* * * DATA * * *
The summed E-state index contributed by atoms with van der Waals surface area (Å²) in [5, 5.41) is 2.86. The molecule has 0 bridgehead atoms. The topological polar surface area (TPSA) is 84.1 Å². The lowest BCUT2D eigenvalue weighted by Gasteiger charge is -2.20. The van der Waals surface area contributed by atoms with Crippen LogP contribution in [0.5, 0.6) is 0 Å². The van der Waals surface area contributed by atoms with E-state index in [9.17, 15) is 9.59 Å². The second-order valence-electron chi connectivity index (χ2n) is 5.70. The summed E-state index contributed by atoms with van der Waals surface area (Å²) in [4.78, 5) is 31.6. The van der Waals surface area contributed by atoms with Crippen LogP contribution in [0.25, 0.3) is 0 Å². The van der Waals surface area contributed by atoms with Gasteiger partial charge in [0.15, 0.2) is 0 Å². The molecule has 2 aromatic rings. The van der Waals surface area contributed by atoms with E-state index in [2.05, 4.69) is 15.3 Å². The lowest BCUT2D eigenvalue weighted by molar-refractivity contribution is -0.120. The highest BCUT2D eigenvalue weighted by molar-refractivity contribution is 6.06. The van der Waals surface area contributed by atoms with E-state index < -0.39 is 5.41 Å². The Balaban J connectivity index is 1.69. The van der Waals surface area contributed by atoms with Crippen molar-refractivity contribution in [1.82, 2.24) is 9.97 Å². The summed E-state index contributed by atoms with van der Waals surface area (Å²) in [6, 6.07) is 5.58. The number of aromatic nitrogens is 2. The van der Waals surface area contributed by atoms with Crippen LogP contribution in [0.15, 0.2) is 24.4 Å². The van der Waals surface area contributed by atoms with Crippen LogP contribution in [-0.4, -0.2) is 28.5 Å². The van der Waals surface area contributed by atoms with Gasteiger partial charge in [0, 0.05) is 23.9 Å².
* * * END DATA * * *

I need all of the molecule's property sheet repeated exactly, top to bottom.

The summed E-state index contributed by atoms with van der Waals surface area (Å²) in [5, 5.41) is 2.86. The molecule has 0 bridgehead atoms. The topological polar surface area (TPSA) is 84.1 Å². The lowest BCUT2D eigenvalue weighted by Gasteiger charge is -2.20. The van der Waals surface area contributed by atoms with Crippen LogP contribution in [0.5, 0.6) is 0 Å². The van der Waals surface area contributed by atoms with E-state index in [9.17, 15) is 9.59 Å². The second-order valence-electron chi connectivity index (χ2n) is 5.70. The summed E-state index contributed by atoms with van der Waals surface area (Å²) in [4.78, 5) is 31.6. The van der Waals surface area contributed by atoms with Crippen LogP contribution in [0.25, 0.3) is 0 Å². The van der Waals surface area contributed by atoms with Gasteiger partial charge in [0.15, 0.2) is 0 Å². The molecule has 2 aromatic rings. The van der Waals surface area contributed by atoms with E-state index in [2.05, 4.69) is 15.3 Å². The lowest BCUT2D eigenvalue weighted by molar-refractivity contribution is -0.120. The highest BCUT2D eigenvalue weighted by molar-refractivity contribution is 6.06. The van der Waals surface area contributed by atoms with E-state index < -0.39 is 5.41 Å². The Balaban J connectivity index is 1.69. The van der Waals surface area contributed by atoms with Crippen molar-refractivity contribution in [1.82, 2.24) is 9.97 Å². The summed E-state index contributed by atoms with van der Waals surface area (Å²) in [6, 6.07) is 5.58. The number of aromatic nitrogens is 2. The van der Waals surface area contributed by atoms with Crippen LogP contribution in [0.15, 0.2) is 24.4 Å². The van der Waals surface area contributed by atoms with Crippen LogP contribution in [-0.4, -0.2) is 28.5 Å². The van der Waals surface area contributed by atoms with Gasteiger partial charge in [0, 0.05) is 23.9 Å².